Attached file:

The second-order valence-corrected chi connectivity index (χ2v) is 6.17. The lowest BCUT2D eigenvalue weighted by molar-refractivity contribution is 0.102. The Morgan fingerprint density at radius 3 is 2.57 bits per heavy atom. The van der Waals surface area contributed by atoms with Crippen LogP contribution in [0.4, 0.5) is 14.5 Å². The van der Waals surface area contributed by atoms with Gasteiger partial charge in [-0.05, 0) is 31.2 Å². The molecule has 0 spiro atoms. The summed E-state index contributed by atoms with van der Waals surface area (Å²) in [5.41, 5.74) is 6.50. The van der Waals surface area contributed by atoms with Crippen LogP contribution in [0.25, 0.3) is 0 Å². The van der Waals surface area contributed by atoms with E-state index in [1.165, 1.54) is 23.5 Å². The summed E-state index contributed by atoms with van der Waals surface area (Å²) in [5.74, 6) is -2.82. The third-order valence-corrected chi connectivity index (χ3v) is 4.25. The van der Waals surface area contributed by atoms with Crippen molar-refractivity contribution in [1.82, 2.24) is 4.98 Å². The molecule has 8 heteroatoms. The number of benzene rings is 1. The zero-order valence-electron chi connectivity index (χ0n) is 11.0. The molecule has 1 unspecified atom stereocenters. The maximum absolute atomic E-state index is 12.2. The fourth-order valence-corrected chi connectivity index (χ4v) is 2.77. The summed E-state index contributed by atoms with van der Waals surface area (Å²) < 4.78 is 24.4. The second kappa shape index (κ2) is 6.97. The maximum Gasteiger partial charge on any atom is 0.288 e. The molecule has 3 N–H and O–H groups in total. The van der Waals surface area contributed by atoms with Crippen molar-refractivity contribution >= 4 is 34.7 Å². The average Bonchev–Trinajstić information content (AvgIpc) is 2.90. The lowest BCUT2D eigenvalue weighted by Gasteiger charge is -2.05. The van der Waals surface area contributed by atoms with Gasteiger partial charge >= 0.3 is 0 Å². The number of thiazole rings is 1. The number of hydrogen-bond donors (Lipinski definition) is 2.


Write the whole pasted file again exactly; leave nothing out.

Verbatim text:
The second-order valence-corrected chi connectivity index (χ2v) is 6.17. The lowest BCUT2D eigenvalue weighted by molar-refractivity contribution is 0.102. The Morgan fingerprint density at radius 3 is 2.57 bits per heavy atom. The van der Waals surface area contributed by atoms with Crippen LogP contribution in [0.4, 0.5) is 14.5 Å². The van der Waals surface area contributed by atoms with Gasteiger partial charge in [-0.05, 0) is 31.2 Å². The molecule has 0 spiro atoms. The summed E-state index contributed by atoms with van der Waals surface area (Å²) in [5.41, 5.74) is 6.50. The van der Waals surface area contributed by atoms with Crippen LogP contribution in [0.25, 0.3) is 0 Å². The van der Waals surface area contributed by atoms with E-state index in [1.165, 1.54) is 23.5 Å². The summed E-state index contributed by atoms with van der Waals surface area (Å²) in [5.74, 6) is -2.82. The third-order valence-corrected chi connectivity index (χ3v) is 4.25. The van der Waals surface area contributed by atoms with Crippen molar-refractivity contribution in [1.82, 2.24) is 4.98 Å². The molecule has 8 heteroatoms. The number of benzene rings is 1. The zero-order valence-electron chi connectivity index (χ0n) is 11.0. The molecule has 1 unspecified atom stereocenters. The maximum absolute atomic E-state index is 12.2. The fourth-order valence-corrected chi connectivity index (χ4v) is 2.77. The summed E-state index contributed by atoms with van der Waals surface area (Å²) < 4.78 is 24.4. The second kappa shape index (κ2) is 6.97. The maximum Gasteiger partial charge on any atom is 0.288 e. The molecule has 3 N–H and O–H groups in total. The van der Waals surface area contributed by atoms with Crippen molar-refractivity contribution >= 4 is 34.7 Å². The average Bonchev–Trinajstić information content (AvgIpc) is 2.90. The lowest BCUT2D eigenvalue weighted by Gasteiger charge is -2.05. The van der Waals surface area contributed by atoms with Gasteiger partial charge >= 0.3 is 0 Å². The number of thiazole rings is 1. The number of hydrogen-bond donors (Lipinski definition) is 2.